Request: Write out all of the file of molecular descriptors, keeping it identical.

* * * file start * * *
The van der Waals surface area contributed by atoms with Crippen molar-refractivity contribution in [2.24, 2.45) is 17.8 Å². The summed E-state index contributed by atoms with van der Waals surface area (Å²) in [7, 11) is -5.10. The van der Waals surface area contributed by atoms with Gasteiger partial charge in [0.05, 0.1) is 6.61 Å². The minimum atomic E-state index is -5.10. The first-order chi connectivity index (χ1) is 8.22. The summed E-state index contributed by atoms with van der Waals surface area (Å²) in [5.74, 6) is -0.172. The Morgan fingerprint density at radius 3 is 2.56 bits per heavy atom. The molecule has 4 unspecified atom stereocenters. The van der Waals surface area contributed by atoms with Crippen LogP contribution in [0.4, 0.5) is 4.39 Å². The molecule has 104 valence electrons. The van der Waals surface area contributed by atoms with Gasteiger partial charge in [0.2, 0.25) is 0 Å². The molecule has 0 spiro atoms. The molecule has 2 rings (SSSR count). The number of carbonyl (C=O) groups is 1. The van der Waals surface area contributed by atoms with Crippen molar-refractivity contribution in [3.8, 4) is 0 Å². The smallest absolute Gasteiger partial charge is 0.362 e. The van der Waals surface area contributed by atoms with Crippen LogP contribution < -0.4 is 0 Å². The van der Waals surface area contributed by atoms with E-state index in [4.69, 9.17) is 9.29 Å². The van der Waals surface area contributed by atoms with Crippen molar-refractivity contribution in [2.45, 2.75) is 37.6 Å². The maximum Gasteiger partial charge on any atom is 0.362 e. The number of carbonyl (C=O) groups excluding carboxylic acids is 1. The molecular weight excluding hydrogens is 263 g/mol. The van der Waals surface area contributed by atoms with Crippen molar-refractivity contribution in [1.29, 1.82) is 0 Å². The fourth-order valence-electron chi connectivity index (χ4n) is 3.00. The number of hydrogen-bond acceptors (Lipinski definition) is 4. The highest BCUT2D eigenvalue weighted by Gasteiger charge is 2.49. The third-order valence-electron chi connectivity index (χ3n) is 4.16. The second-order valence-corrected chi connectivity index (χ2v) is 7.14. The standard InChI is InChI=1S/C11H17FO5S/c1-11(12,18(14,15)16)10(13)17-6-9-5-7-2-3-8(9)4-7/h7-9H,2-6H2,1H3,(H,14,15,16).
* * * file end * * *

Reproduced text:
The van der Waals surface area contributed by atoms with Crippen molar-refractivity contribution in [2.24, 2.45) is 17.8 Å². The summed E-state index contributed by atoms with van der Waals surface area (Å²) in [7, 11) is -5.10. The van der Waals surface area contributed by atoms with Gasteiger partial charge in [0.05, 0.1) is 6.61 Å². The minimum atomic E-state index is -5.10. The first-order chi connectivity index (χ1) is 8.22. The summed E-state index contributed by atoms with van der Waals surface area (Å²) in [5.74, 6) is -0.172. The Morgan fingerprint density at radius 3 is 2.56 bits per heavy atom. The molecule has 4 unspecified atom stereocenters. The van der Waals surface area contributed by atoms with Crippen LogP contribution in [0.4, 0.5) is 4.39 Å². The molecule has 104 valence electrons. The van der Waals surface area contributed by atoms with Gasteiger partial charge in [0.2, 0.25) is 0 Å². The molecule has 0 spiro atoms. The molecule has 2 rings (SSSR count). The number of carbonyl (C=O) groups is 1. The van der Waals surface area contributed by atoms with Crippen molar-refractivity contribution in [3.8, 4) is 0 Å². The smallest absolute Gasteiger partial charge is 0.362 e. The van der Waals surface area contributed by atoms with Crippen LogP contribution < -0.4 is 0 Å². The van der Waals surface area contributed by atoms with E-state index in [4.69, 9.17) is 9.29 Å². The van der Waals surface area contributed by atoms with Crippen molar-refractivity contribution in [2.45, 2.75) is 37.6 Å². The maximum Gasteiger partial charge on any atom is 0.362 e. The number of carbonyl (C=O) groups excluding carboxylic acids is 1. The molecular weight excluding hydrogens is 263 g/mol. The van der Waals surface area contributed by atoms with Crippen molar-refractivity contribution in [1.29, 1.82) is 0 Å². The fourth-order valence-electron chi connectivity index (χ4n) is 3.00. The number of hydrogen-bond acceptors (Lipinski definition) is 4. The highest BCUT2D eigenvalue weighted by Gasteiger charge is 2.49. The third-order valence-electron chi connectivity index (χ3n) is 4.16. The second-order valence-corrected chi connectivity index (χ2v) is 7.14. The standard InChI is InChI=1S/C11H17FO5S/c1-11(12,18(14,15)16)10(13)17-6-9-5-7-2-3-8(9)4-7/h7-9H,2-6H2,1H3,(H,14,15,16).